• Enabling expedited delivery to reduce wait times. 
  • Showcase unboxing videos so customers get a taste of what to expect. 

Sephora offers 2 free samples with every order and customers can choose the ones they want. 

Example of an incentive-based checkout process that offers delight

This is over and above the usual discounts and coupons and is a great example of customer delight. 

7. Satisfaction

There are plenty of ways customers feel let down after clicking the purchase button. Post-purchase dissatisfaction hits even harder emotionally because the payment is already made. It often leads to long-term resentment. 

Confirmation of purchase, thank you and follow-up emails, and overall feedback are extremely important in maintaining post-purchase satisfaction levels. 

How to attain customer satisfaction during checkout:

  • Develop a post-purchase email strategy that includes multiple confirmations for transactions, shipping, and delivery. 
  • Curate a personalized thank you message for every order. 
  • Create a follow-up communication sequence for feedback.
  • Send timely reminders for product refills and repeat purchases, especially for FMCG products. 

Here’s a great example of post-purchase communication from Clinique. 

Example of a post-purchase communication by Clinique

They estimate when the customer will run out of shaving cream and convey that in a humorous way. They also try to do an upsell by urging customers to purchase an additional unit for themselves. 

8. Encouragement 

An online store either gets serious shoppers or those looking to browse or compare products. The latter isn’t committed to purchasing—and requires a series of emotional nudges to push them towards checkout.

These can be financial incentives or process-based conveniences. Both deliver an emotional payload that converts idle browsers into paying customers.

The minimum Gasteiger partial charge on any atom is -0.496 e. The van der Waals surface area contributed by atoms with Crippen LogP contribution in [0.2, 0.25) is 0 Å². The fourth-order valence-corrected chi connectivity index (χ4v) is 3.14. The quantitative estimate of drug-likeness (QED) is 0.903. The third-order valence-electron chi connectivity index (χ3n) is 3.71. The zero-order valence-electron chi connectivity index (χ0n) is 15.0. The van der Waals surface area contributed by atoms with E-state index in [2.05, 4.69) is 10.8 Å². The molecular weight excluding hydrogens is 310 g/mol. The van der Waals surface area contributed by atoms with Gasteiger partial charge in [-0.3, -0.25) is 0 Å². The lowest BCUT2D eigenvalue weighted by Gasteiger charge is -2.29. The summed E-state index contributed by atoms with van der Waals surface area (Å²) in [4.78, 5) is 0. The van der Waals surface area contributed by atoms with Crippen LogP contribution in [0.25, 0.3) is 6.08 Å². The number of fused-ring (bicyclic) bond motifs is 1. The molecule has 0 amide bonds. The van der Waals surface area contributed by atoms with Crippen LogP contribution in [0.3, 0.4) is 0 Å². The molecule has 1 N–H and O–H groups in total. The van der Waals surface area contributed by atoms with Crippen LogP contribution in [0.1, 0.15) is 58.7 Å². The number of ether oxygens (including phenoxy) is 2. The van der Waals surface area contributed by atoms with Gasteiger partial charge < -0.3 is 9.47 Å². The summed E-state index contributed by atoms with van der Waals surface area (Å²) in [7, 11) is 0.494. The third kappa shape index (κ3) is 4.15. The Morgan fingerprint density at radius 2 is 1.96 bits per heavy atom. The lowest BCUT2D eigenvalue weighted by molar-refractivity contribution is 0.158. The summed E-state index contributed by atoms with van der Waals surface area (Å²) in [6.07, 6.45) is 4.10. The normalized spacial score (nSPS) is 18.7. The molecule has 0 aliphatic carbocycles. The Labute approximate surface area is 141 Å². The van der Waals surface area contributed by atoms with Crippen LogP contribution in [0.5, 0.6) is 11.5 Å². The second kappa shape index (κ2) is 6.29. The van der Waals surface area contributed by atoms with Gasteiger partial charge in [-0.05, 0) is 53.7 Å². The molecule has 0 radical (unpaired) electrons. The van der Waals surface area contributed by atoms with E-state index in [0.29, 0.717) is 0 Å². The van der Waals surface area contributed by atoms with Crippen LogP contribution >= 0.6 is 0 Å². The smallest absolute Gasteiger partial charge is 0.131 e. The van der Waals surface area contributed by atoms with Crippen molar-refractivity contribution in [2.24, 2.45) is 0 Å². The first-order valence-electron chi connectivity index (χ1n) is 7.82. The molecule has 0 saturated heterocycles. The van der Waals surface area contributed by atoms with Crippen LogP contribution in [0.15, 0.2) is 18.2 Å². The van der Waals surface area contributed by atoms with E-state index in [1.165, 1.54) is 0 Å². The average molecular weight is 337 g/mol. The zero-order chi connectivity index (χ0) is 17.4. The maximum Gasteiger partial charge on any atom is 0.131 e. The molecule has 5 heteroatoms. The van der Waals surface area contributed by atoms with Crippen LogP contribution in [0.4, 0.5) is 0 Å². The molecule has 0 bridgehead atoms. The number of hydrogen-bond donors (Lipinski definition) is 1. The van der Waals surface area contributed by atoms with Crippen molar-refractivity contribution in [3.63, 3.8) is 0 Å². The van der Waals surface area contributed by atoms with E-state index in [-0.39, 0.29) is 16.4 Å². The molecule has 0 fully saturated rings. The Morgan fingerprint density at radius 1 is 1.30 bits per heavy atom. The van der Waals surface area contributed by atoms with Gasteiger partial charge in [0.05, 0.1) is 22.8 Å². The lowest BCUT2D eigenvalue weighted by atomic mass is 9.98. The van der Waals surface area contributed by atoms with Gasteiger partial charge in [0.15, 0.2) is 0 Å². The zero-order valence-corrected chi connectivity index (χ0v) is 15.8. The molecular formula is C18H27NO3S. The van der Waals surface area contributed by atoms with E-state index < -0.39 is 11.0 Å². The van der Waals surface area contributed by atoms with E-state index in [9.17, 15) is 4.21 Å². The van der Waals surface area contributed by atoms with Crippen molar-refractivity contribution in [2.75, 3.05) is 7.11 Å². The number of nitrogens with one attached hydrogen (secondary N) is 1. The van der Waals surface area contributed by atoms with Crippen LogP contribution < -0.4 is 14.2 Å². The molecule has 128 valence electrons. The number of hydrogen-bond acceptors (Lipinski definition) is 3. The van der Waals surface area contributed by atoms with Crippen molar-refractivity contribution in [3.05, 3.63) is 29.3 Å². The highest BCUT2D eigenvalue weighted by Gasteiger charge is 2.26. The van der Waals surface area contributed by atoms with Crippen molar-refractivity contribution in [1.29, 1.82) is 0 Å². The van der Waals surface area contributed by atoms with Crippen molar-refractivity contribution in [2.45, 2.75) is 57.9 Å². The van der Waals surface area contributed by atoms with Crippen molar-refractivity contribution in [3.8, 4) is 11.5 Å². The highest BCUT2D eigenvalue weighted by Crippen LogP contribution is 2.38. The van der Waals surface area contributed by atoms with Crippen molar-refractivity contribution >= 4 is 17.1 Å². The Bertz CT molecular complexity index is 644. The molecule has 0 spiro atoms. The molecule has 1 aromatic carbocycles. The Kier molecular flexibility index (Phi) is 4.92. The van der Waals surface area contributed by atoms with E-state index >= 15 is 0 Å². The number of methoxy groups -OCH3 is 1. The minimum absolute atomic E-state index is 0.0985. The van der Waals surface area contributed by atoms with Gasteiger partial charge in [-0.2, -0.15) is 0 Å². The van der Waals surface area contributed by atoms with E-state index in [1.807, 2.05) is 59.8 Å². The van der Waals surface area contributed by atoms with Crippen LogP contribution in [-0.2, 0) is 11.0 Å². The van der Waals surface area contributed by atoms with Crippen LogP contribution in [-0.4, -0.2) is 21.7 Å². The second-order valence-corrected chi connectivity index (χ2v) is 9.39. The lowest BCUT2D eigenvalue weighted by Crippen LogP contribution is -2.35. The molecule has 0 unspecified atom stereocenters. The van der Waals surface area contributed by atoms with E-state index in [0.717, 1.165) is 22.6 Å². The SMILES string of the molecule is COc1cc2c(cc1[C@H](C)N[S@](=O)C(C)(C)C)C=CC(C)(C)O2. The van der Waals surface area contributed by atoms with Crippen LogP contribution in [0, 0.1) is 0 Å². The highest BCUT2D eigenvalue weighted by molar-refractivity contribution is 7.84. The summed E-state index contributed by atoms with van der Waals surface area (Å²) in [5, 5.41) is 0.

How to encourage customers to checkout:

  • Improving the checkout experience by adding progress indicators and auto-fills. 
  • Using limited time or quantity promotions to convey FOMO and urgency.
  • Using up-sell and cross-sell strategies for more ROI and value per order. 
  • Enabling single-click purchases for mobile shoppers and saving cart details for website customers. 
  • Avoid pushing purchases too early in the customer journey and sending too many follow-ups.

The perfect example of an emotional nudge was when OnePlus used the invite system. 

Example of checkout encouragement by OnePlus

You could only buy a OnePlus phone if you had an invite and only from their store. The joy of an invite was huge—it made the entire customer base feel special.

The Ultimate Guide: eCommerce Checkout Process Optimization

The Bottom Line

Optimizing for mobile checkout is paying attention to both the major and minor details of your page. Start with the data-driven suggestions discussed above to make a head start on increasing your mobile conversions.

You can also conduct a 360-degree analysis of your current eCommerce mobile experience to find deeper insights. Get started with a free mobile audit from ConvertCart today.
Today, more than 50% of eCommerce traffic comes from mobile, yet 78% of this traffic does not convert due to shopping cart abandonment.

Keep Reading: 25 Stunning Examples of Checkout Pages